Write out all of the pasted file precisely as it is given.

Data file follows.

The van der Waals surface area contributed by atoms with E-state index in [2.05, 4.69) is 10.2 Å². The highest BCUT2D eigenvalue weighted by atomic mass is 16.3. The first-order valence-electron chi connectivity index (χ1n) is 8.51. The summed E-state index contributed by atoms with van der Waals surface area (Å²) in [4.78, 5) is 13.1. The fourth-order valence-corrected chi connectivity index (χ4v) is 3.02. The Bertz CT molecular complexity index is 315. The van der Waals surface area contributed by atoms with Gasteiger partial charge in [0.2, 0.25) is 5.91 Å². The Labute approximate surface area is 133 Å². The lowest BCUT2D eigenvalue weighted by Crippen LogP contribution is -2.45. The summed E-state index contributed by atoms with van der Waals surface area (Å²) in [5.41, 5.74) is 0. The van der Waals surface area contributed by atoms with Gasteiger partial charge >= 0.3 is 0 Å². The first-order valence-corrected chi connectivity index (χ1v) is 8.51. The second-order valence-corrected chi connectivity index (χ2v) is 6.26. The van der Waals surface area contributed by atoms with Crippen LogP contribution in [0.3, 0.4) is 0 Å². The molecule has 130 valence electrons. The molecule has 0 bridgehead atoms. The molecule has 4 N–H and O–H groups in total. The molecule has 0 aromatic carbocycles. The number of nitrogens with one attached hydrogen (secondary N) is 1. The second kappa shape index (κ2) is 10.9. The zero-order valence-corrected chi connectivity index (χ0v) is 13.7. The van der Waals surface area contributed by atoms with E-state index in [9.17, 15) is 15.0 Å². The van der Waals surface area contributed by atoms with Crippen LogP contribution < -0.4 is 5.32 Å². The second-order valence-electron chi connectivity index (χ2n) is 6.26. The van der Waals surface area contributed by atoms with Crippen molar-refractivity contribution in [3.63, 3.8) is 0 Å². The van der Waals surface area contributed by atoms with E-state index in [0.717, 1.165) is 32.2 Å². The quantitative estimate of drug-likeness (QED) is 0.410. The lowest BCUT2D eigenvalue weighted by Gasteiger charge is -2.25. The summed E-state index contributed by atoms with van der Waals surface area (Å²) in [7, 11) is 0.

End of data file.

The van der Waals surface area contributed by atoms with E-state index in [2.05, 4.69) is 10.2 Å². The highest BCUT2D eigenvalue weighted by atomic mass is 16.3. The first-order valence-electron chi connectivity index (χ1n) is 8.51. The summed E-state index contributed by atoms with van der Waals surface area (Å²) in [4.78, 5) is 13.1. The fourth-order valence-corrected chi connectivity index (χ4v) is 3.02. The Bertz CT molecular complexity index is 315. The van der Waals surface area contributed by atoms with Gasteiger partial charge in [0.2, 0.25) is 5.91 Å². The Labute approximate surface area is 133 Å². The lowest BCUT2D eigenvalue weighted by Crippen LogP contribution is -2.45. The summed E-state index contributed by atoms with van der Waals surface area (Å²) in [5.41, 5.74) is 0. The van der Waals surface area contributed by atoms with Gasteiger partial charge >= 0.3 is 0 Å². The first-order valence-corrected chi connectivity index (χ1v) is 8.51. The second-order valence-corrected chi connectivity index (χ2v) is 6.26. The van der Waals surface area contributed by atoms with Crippen LogP contribution in [0.3, 0.4) is 0 Å². The molecule has 130 valence electrons. The molecule has 0 bridgehead atoms. The molecule has 4 N–H and O–H groups in total. The molecule has 0 aromatic carbocycles. The number of nitrogens with one attached hydrogen (secondary N) is 1. The second kappa shape index (κ2) is 10.9. The zero-order valence-corrected chi connectivity index (χ0v) is 13.7. The van der Waals surface area contributed by atoms with E-state index in [9.17, 15) is 15.0 Å². The van der Waals surface area contributed by atoms with Crippen LogP contribution < -0.4 is 5.32 Å². The second-order valence-electron chi connectivity index (χ2n) is 6.26. The van der Waals surface area contributed by atoms with Crippen molar-refractivity contribution in [3.63, 3.8) is 0 Å². The van der Waals surface area contributed by atoms with E-state index in [0.717, 1.165) is 32.2 Å². The quantitative estimate of drug-likeness (QED) is 0.410. The lowest BCUT2D eigenvalue weighted by Gasteiger charge is -2.25. The summed E-state index contributed by atoms with van der Waals surface area (Å²) in [7, 11) is 0.